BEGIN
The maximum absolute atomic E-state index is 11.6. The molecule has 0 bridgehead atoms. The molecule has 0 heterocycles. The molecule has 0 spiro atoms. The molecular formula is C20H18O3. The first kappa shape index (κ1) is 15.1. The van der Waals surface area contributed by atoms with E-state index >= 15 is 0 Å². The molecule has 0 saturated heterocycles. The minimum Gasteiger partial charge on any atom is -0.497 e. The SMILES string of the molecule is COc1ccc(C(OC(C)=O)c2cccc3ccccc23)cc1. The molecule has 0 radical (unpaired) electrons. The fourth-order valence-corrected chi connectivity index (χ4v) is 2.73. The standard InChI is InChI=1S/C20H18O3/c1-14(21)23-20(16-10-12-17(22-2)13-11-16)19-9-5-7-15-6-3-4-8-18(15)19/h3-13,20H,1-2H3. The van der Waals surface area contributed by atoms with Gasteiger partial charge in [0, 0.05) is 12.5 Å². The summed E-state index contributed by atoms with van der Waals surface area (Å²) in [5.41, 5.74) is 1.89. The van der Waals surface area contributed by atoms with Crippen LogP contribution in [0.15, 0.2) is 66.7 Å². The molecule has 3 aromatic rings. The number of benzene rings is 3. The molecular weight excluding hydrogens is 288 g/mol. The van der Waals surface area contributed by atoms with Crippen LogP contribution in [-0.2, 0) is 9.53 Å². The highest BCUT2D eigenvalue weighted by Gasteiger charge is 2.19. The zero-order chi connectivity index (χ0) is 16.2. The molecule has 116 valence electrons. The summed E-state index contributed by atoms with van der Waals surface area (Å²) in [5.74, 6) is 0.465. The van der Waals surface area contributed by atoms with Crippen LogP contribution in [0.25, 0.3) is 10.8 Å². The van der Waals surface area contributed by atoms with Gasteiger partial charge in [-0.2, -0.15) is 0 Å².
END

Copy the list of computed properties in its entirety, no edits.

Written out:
The maximum absolute atomic E-state index is 11.6. The molecule has 0 bridgehead atoms. The molecule has 0 heterocycles. The molecule has 0 spiro atoms. The molecular formula is C20H18O3. The first kappa shape index (κ1) is 15.1. The van der Waals surface area contributed by atoms with E-state index >= 15 is 0 Å². The molecule has 0 saturated heterocycles. The minimum Gasteiger partial charge on any atom is -0.497 e. The SMILES string of the molecule is COc1ccc(C(OC(C)=O)c2cccc3ccccc23)cc1. The molecule has 0 radical (unpaired) electrons. The fourth-order valence-corrected chi connectivity index (χ4v) is 2.73. The standard InChI is InChI=1S/C20H18O3/c1-14(21)23-20(16-10-12-17(22-2)13-11-16)19-9-5-7-15-6-3-4-8-18(15)19/h3-13,20H,1-2H3. The van der Waals surface area contributed by atoms with Gasteiger partial charge in [0, 0.05) is 12.5 Å². The summed E-state index contributed by atoms with van der Waals surface area (Å²) in [5.41, 5.74) is 1.89. The van der Waals surface area contributed by atoms with Crippen LogP contribution in [0.15, 0.2) is 66.7 Å². The molecule has 3 aromatic rings. The number of benzene rings is 3. The molecular weight excluding hydrogens is 288 g/mol. The van der Waals surface area contributed by atoms with Crippen LogP contribution in [-0.2, 0) is 9.53 Å². The highest BCUT2D eigenvalue weighted by Gasteiger charge is 2.19. The zero-order chi connectivity index (χ0) is 16.2. The molecule has 116 valence electrons. The summed E-state index contributed by atoms with van der Waals surface area (Å²) in [5.74, 6) is 0.465. The van der Waals surface area contributed by atoms with Crippen LogP contribution in [0.25, 0.3) is 10.8 Å². The van der Waals surface area contributed by atoms with Gasteiger partial charge in [-0.2, -0.15) is 0 Å².